Summer Research Grants
Vaughan Summer Research Grant
Dr. James R. Vaughan ’52 graduated from Muhlenberg College as a biology major and earned an M.S. and Ph.D. in Biology from Lehigh University, specializing in bacteriology and biochemistry. Dr. Vaughan joined the Muhlenberg faculty in 1956 and served as head of the Department of Biology for 25 years (1965-1990). He retired after 40 years on the Muhlenberg faculty and received the Alumni Association Award for distinguished exceptional service to the College.
Dr. Vaughan was sincerely committed and passionately interested in subjects that spanned the breath of the discipline of biology, from molecules to ecosystems. This makes the Vaughan Summer Research Grant especially appropriate for students interested in the study of life at any level. Funds are used annually to provide a stipend for a student(s) engaged in summer research under the guidance of a member of the Muhlenberg Biology Department. Recipients of this prestigious award are recognized at Honors Convocation.
John Ezra Trainer, Sr. (1914 – 1999) was born and grew up in Allentown, Pennsylvania. He enrolled in Muhlenberg College and gradated a member of the Class of 1935. He earned Master (1938) and Doctoral (1946) degrees from Cornell University. He taught biology courses at Cornell and East Tennessee universities, but most of his academic life was dedicated to informing and inspiring literally countless students at Muhlenberg College where he taught for 40 years (1939 – 1979). The Department of Biology Conrad W. Raker Biological Field Station and Wildlife Sanctuary in Germansville, Pennsylvania was gifted to Muhlenberg College principally from the gratitude and friendship of his admiring bird student, field trip companion, and friend Conrad W. Raker (Muhlenberg College Class 1934).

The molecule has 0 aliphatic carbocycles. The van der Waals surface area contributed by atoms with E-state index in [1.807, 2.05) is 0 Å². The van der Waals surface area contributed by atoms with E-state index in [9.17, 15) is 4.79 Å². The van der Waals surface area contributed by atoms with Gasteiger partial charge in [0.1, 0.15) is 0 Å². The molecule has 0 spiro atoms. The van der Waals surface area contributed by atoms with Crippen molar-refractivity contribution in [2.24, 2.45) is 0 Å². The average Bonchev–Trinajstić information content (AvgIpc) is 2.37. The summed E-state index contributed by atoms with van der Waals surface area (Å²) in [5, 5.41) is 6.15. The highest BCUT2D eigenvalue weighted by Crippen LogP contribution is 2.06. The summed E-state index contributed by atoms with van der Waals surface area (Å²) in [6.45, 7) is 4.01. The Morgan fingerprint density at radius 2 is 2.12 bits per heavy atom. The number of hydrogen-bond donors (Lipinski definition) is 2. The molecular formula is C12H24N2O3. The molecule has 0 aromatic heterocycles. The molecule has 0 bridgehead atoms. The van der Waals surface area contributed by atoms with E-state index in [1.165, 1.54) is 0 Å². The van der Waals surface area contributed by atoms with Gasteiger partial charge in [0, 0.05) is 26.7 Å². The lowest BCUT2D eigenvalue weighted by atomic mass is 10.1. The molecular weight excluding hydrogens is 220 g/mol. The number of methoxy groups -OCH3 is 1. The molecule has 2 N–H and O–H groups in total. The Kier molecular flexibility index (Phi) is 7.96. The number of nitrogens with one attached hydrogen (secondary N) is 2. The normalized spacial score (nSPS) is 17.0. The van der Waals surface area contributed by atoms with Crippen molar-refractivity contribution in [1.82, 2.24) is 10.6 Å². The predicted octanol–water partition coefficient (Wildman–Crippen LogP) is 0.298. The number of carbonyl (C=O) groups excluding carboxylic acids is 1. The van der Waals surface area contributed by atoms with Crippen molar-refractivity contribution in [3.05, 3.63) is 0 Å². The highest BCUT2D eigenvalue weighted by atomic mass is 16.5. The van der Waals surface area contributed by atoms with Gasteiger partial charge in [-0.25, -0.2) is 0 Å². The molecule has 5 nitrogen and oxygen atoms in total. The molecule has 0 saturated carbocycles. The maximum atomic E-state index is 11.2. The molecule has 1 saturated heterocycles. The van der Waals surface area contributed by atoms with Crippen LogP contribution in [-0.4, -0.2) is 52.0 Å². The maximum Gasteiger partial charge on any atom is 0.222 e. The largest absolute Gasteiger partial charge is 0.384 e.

The joy he received from the study and teaching of birds makes the Trainer Award especially appropriate for students interested in field investigations.
Neuroscience Collaborative Research Grant
Through the generosity of the Sentience Foundation and private donors, the Neuroscience program is able support several competitive student summer research grants. To qualify for this grant, you need to be engaged in Neuroscience research with a faculty member on campus. You do not need to be a Neuroscience major.
In addition, alumni and friends of the Biology Department have made financial gifts to support student research. These funds may be used to provide a stipend for students who wish to engage in summer research under the guidance of a member of the Muhlenberg Biology Department
Applications for these three awards are due in February.
Federal and Foundation Research Grants
Individual faculty members may have summer research awards for students through federal and foundation funding sources, such as the National Science Foundation's Research Experiences for Undergraduates Program. For availability of these opportunities, consult with individual faculty members no later than January preceding the summer you wish to do research.